Data and social media: how researchers are creating a positive impact

This post was originally published by India Lloyd at the Global Challenges blog.

PetaJakarta, shown on the computer screen, provides real-time mapping of flooding throughout Jakarta. Photo credit: Etienne Turpin

PetaJakarta, shown on the computer screen, provides real-time mapping of flooding throughout Jakarta. Photo credit: Etienne Turpin

We are inundated with information every day. The ubiquity of social media and the 24-hour news cycle means we are faced with more data than we know what to do with.

But can we harness this data overload in times of disaster? How can we break through the plethora of information to navigate our present and create resilience for the future? How can big data become a force for good, rather than a necessary evil of modern life?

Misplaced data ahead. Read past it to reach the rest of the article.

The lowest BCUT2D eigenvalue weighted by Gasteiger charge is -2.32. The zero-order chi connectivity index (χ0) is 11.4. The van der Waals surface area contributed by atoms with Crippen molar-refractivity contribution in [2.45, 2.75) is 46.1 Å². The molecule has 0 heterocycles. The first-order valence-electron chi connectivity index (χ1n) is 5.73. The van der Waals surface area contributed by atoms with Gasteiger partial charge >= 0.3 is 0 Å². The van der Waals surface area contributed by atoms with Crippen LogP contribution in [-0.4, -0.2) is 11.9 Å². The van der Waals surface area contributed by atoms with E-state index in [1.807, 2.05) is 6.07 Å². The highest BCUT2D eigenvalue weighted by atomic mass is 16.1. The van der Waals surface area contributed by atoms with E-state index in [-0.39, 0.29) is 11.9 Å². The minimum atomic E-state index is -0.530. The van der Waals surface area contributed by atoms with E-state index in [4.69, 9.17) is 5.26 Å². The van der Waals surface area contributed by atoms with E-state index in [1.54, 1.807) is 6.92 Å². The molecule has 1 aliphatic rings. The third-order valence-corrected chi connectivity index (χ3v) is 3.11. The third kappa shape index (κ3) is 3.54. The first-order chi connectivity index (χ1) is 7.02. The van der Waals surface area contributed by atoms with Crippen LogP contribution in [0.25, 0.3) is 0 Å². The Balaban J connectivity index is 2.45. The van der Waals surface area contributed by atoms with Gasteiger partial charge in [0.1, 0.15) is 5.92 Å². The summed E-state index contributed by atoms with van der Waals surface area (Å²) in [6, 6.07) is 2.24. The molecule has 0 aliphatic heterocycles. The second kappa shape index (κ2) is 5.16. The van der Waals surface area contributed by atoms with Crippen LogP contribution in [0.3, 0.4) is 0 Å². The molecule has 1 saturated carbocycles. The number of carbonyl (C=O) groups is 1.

These questions were at the heart of last week’s SMART Data Workshop at Sydney Business School.

The workshop, a partnership between the University of Wollongong’s SMART Infrastructure Facility and the Global Challenges Program, examined the turn toward big data in contemporary urban research and suggested how researchers can productively manage this information to create positive, democratic practices in the contemporary city.

Dr Etienne Turpin, one of the co-investigators of PetaJakarta, a project that uses Twitter to track and analyse flooding in the megacity of Jakarta, opened the workshop by capturing the dominance of data and social media in our daily lives.